Down south they also turned a deaf ear until that grand champion of Leith, Lord Rosebery, persuaded the House of Lords to come on side and insist on another vote, which we again won this summer. Still to no avail however, the Edinburgh Expansion Act of Parliament was passed in July and we officially became part of Greater Edinburgh on 3rd November 1920. Just a couple of weeks ago.

On the same day we went to the polls yet again in the first ever ‘Greater Edinburgh Municipal Elections’. At least we got some revenge this time. Leith Citizens candidates swept the board winning all 10 of Leith’s municipal seats from Labour who, as we all know, had acted as the mouthpiece for our new Edinburgh masters.

Maybe our new Leith Citizen councillors will make a difference, but they are only 10 Leithers up against 50 from the Edinburgh side. Maybe us Leithers will regain our independence again; then again maybe not and maybe too we’ll be speaking in their ever-so-nice accents a 100 years from now… But I doubt it.

A stolen election victory won’t beat those whose motto bespeaks endurance, namely, ’Persevere’.

I learned a lesson this year: it doesn’t really matter who you vote for, those in power always remain in charge. If voting is supposed to be the alternative to war, then why isn’t the will of the people being respected?

It’s not just me expressing these thoughts either. Many of my squaddie mates are saying the same. Some of us are beginning to think that maybe those Russian Reds and Irish rebels have got the right idea after all.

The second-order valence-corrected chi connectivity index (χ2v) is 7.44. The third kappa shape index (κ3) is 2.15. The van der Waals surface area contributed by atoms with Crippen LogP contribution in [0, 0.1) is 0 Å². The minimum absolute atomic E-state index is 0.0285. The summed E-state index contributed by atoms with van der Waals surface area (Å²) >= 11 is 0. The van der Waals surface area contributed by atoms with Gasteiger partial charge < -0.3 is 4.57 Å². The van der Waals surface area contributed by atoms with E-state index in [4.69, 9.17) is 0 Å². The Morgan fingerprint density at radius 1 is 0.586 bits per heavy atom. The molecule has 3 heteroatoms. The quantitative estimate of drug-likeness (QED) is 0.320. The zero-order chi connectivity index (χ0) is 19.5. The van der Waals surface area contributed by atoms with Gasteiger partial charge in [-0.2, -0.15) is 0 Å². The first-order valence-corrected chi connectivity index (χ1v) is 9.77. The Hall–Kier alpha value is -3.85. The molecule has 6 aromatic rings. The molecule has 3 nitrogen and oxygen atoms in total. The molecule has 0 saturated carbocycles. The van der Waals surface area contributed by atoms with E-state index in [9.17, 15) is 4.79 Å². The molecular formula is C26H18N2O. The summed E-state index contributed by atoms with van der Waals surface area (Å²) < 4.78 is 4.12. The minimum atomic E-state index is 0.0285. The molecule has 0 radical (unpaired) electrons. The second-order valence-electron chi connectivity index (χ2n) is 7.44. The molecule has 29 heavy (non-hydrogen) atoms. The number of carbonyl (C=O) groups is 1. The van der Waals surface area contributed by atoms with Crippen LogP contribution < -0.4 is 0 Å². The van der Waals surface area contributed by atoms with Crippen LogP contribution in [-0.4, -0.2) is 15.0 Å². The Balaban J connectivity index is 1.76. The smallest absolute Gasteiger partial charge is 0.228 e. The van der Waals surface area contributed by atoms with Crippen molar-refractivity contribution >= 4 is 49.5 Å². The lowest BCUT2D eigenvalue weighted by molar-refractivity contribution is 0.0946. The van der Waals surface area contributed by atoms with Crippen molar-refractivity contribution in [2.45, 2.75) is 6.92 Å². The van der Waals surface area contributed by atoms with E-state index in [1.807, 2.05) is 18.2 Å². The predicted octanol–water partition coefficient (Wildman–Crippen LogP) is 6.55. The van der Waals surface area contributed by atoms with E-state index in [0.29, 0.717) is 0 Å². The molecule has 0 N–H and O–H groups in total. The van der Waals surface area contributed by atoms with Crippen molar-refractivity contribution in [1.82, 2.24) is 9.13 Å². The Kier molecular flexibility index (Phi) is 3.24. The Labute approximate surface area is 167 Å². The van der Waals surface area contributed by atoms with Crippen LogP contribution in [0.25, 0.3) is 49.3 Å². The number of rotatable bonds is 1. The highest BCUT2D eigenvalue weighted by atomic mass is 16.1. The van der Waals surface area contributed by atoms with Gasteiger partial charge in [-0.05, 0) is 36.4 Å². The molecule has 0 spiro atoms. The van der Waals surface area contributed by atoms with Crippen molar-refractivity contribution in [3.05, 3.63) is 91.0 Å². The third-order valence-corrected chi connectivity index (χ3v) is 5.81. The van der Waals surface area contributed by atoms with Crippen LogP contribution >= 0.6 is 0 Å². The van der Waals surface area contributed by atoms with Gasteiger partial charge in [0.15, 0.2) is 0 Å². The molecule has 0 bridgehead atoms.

That guy in Glasgow, John McLean, certainly thought so last year during the strike that brought the troops out on George Square. And there is fighting again in Ireland now. I hope they achieve their independence this time.

I read the stories of the Turkish massacres of the Armenians. Until last year some of our lads were still fighting in Russia on the side of the Whites against the Reds. Last year workers in Berlin, Bavaria and Hungary all declared themselves ‘workers soviets’, until the army stepped in. Why are the young men in these countries, soldiers like we were, turning their guns against their own people?

Maybe now that women have the vote things will change. Mother has certainly had the chance to use her vote this year. My sister Peggie is livid of course because she’s only 23 and under the new regulations women have to wait until they’re 30, that may change too and if so, we ordinary working people will be the undisputed majority in any election.

Something has surely got to change. Despite Labour’s betrayal of Leith this year, I still like the sound of their national leader Ramsay MacDonald. I respect the prime minister too. Lloyd-George is certainly making the Germans pay for starting the war and hopefully my children won’t hear a peep from the Hun again anytime soon.

Leith might be in my blood, but I’m determined to grab the opportunities of my adulthood with both hands. I’m getting ready to head off to pastures new after the bells have seen us into 1921.

The heavy industries are taking a beating up here, and too many of my former squaddie pals are still unemployed. I’m getting my new motorcycle next week, a second-hand Triumph Model H in pristine condition. Then it’s London for me.

I’ll say goodbye to my pals at the New Year Derby match at Easter Road. The Hearts beat us soundly back in August. I feel in my guts that we’ll get our revenge this time and the sun will shine once again on Leith, before I take the road south.

Postscript: Hibs did beat Hearts 3-0 at Easter Road on 1st January 1920


On the day we became part of Greater Edinburgh, Nov 3rd 1920, Leith Citizen candidates took all of Labour’s seats in the Municipal Elections


A stolen election victory won’t beat those whose motto bespeaks endurance, namely, ‘Persevere’